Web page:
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Discussion Starter #1
As for the Master Cylinder, am I correct in my thinking that the rear reservoirs service the rear brakes and the front service the front brakes?

What function does the little cups on the gasket serve?

I ask this becasue I have a power bleeder and it doesnt work worth a poot. I clamp it down as tight as i can get it and when i pressurize the tank, the fluid leaks all over the place. I was thinking about taking the old cap to a master cylinder and adapting it to work with the pressure bleeder.

Any suggestions?

Oh, yeah, its drums all around.
 

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Wrong, rear reservoir serves the front brakes, and the front reservoir serves the rear brakes
 

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The cups are expandable bellows that pop out as brake fluid level drops. You might be able to use an old cap, but you will have to cut a hole in each of the bellows or remove them. Trouble getting a power bleeder cap to seal is very common, I would even call it a rite of passage! Usually they can be made to seal with a little finesse, but how well the cap fits the cylinder housing, the condition of the gasket and the like would also all play a part.

Regards,

Bob
 

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I use a vacuum pump to bleed brakes. I think it works great, I can work by myself, and as long as I keep an eye on the master cylinder fluid level (master cylinder cap is off while I bleed the brakes) and don't let it get too low, it's a simple process. Plus, it kinda serves as a flush-and-bleed all at once, due to the volume of fluid you pass before you don't see bubbles in the bleed line anymore.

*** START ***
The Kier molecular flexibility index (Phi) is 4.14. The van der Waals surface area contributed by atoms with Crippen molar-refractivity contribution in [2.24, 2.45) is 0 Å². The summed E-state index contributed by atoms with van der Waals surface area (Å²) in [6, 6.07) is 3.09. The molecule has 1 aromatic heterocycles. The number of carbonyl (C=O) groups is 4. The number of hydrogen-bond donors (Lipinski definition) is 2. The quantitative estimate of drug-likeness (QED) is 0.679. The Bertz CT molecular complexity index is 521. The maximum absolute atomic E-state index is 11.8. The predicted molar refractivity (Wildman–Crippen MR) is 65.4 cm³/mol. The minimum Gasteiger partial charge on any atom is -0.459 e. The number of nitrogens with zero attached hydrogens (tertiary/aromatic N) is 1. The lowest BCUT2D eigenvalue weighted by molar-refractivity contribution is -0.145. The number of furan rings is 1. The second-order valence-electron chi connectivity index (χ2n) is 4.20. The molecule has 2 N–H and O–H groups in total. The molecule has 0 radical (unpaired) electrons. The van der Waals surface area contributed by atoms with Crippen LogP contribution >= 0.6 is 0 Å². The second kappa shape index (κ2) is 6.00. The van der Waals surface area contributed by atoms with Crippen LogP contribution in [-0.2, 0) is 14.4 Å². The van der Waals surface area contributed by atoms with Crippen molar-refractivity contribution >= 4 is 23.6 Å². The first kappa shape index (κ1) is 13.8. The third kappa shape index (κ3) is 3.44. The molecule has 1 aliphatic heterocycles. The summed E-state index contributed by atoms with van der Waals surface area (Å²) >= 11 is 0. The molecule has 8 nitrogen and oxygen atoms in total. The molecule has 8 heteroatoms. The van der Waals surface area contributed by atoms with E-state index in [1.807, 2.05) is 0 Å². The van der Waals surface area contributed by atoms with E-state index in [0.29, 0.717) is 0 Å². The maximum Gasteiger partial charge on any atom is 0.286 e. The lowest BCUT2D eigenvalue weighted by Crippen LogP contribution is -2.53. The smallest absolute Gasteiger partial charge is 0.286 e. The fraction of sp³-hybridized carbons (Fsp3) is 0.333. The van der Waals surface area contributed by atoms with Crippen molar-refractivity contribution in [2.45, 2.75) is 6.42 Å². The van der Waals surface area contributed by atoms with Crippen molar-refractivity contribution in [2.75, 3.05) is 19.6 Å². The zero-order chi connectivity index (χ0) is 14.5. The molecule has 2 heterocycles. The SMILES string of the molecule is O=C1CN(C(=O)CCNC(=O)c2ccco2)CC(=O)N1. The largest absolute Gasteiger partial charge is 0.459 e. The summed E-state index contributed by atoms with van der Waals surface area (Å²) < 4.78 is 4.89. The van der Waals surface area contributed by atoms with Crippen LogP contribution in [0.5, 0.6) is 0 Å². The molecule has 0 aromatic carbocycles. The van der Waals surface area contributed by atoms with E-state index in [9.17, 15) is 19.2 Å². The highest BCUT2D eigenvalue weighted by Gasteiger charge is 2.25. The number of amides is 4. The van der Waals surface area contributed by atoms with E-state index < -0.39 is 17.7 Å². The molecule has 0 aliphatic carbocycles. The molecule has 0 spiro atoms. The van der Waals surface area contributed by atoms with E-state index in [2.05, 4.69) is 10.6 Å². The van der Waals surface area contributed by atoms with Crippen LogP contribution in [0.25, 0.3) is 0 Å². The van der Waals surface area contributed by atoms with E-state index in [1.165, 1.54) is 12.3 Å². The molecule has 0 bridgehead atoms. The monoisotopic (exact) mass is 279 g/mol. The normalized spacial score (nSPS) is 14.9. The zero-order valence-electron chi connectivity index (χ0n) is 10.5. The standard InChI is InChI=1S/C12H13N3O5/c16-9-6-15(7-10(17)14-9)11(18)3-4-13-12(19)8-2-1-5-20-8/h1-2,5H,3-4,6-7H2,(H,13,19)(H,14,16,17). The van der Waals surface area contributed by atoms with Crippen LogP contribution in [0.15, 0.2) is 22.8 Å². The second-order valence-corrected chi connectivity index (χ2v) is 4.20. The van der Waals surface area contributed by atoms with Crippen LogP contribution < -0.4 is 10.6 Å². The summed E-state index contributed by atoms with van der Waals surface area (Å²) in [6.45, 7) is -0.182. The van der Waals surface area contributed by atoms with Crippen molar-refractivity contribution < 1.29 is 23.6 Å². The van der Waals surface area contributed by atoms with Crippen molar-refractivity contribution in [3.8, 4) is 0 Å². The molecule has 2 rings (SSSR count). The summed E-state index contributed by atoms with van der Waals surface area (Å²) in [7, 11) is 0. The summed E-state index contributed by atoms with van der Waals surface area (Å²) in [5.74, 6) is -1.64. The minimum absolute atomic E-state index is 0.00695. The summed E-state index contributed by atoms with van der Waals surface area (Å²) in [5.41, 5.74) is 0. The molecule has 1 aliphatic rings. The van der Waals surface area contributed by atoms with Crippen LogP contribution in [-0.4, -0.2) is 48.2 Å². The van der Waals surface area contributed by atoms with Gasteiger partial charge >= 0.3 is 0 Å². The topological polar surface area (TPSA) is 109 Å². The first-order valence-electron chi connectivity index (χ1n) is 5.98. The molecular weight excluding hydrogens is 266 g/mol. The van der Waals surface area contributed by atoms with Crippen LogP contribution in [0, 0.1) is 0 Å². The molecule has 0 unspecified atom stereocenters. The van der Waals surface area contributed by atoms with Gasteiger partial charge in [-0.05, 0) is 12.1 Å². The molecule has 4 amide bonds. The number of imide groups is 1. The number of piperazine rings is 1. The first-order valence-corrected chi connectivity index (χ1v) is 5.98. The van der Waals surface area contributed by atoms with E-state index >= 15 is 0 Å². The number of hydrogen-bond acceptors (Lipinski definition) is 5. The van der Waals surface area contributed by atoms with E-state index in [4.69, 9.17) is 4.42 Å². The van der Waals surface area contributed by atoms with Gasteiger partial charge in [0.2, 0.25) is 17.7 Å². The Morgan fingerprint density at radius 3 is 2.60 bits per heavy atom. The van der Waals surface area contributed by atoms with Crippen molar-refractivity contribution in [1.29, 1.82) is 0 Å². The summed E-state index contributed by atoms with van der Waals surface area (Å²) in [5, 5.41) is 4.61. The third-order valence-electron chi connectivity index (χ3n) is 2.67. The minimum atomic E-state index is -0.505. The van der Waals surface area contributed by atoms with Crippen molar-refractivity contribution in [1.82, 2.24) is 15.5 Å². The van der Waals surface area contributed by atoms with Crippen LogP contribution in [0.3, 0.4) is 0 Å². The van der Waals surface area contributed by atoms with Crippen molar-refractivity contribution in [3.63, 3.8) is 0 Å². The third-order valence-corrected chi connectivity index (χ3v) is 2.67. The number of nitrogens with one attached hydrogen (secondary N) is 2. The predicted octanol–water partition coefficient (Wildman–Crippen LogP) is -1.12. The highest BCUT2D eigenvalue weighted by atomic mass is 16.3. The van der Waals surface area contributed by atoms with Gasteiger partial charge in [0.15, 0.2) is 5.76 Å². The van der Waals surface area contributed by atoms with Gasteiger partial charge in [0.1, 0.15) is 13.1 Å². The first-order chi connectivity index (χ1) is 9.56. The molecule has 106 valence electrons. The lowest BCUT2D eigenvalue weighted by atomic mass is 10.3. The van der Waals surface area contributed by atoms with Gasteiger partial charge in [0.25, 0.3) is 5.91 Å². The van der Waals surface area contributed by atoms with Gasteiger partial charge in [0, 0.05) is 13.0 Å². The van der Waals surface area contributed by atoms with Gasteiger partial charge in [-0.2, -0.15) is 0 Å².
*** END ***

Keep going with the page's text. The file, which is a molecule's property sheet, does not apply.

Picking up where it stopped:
Kevin
 

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To add to this, the rear chamber is bigger, for the front brakes, and the front chamber is smaller for the rear brakes.
 

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To add to this, the rear chamber is bigger, for the front brakes, and the front chamber is smaller for the rear brakes.
On a disk/drum car, yes, but his is drum/drum so they are the same.
 

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Discussion Starter #7
I was thinking of maybe adding a thicker gasket in an old cap with some fittings attaching the hose. I will let you know how that works.

Every time I tighten the auto bleeder down, the top just bends. The top needs to be stiffened up. Maybe i will use a 1/8" thick plate on top of the rubber bleeder block to stiffen it up some and get uniform pressure.

BTW, when I was sitting at the rear drum the other day, I was thinking that the way do it would be to suck it out but I do not have a vacuum pump.

Wish I could work on it tonight but I have class. :(
 

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I used a pressure bleeder when I changed to disc all around and put in the propper M/C. I had the same problem with the seal not being tight, I used a large C clamp to clamp it down in the center and it worked great.
 

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Discussion Starter #9
thats an interesting fix. Thanks for that. I think I ned to go ahead and replace the lines. The car was parked for a while with no brake fluid so I think they are pretty rusted on the inside. I tried a vacuum pump and only got a little fluid out of the back brakes. For the fronts, the fluid came right out in a pretty healthy stream.
 
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